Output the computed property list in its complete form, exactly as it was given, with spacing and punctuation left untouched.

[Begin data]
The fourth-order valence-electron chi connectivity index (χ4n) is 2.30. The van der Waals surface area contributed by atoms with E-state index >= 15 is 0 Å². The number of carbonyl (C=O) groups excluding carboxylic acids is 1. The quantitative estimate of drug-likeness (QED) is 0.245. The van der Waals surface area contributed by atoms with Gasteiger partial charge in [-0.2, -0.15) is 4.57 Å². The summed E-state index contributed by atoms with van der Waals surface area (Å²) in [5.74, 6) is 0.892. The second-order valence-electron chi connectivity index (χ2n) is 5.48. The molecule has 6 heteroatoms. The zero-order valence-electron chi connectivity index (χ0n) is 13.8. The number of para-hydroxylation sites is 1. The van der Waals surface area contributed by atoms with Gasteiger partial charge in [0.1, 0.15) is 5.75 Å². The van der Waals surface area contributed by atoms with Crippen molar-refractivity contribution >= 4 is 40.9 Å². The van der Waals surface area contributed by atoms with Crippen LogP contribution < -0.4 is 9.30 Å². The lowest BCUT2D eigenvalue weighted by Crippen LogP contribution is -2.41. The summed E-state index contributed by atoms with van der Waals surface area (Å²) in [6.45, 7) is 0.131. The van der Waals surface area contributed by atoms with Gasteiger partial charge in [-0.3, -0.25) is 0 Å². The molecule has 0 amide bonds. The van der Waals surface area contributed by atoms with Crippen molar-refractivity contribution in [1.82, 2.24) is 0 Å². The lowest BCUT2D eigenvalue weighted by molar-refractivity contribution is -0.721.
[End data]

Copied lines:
The fourth-order valence-electron chi connectivity index (χ4n) is 2.30. The van der Waals surface area contributed by atoms with E-state index >= 15 is 0 Å². The number of carbonyl (C=O) groups excluding carboxylic acids is 1. The quantitative estimate of drug-likeness (QED) is 0.245. The van der Waals surface area contributed by atoms with Gasteiger partial charge in [-0.2, -0.15) is 4.57 Å². The summed E-state index contributed by atoms with van der Waals surface area (Å²) in [5.74, 6) is 0.892. The second-order valence-electron chi connectivity index (χ2n) is 5.48. The molecule has 6 heteroatoms. The zero-order valence-electron chi connectivity index (χ0n) is 13.8. The number of para-hydroxylation sites is 1. The van der Waals surface area contributed by atoms with Gasteiger partial charge in [0.1, 0.15) is 5.75 Å². The van der Waals surface area contributed by atoms with Crippen molar-refractivity contribution >= 4 is 40.9 Å². The van der Waals surface area contributed by atoms with Crippen LogP contribution < -0.4 is 9.30 Å². The lowest BCUT2D eigenvalue weighted by Crippen LogP contribution is -2.41. The summed E-state index contributed by atoms with van der Waals surface area (Å²) in [6.45, 7) is 0.131. The van der Waals surface area contributed by atoms with Gasteiger partial charge in [-0.3, -0.25) is 0 Å². The molecule has 0 amide bonds. The van der Waals surface area contributed by atoms with Crippen molar-refractivity contribution in [1.82, 2.24) is 0 Å². The lowest BCUT2D eigenvalue weighted by molar-refractivity contribution is -0.721.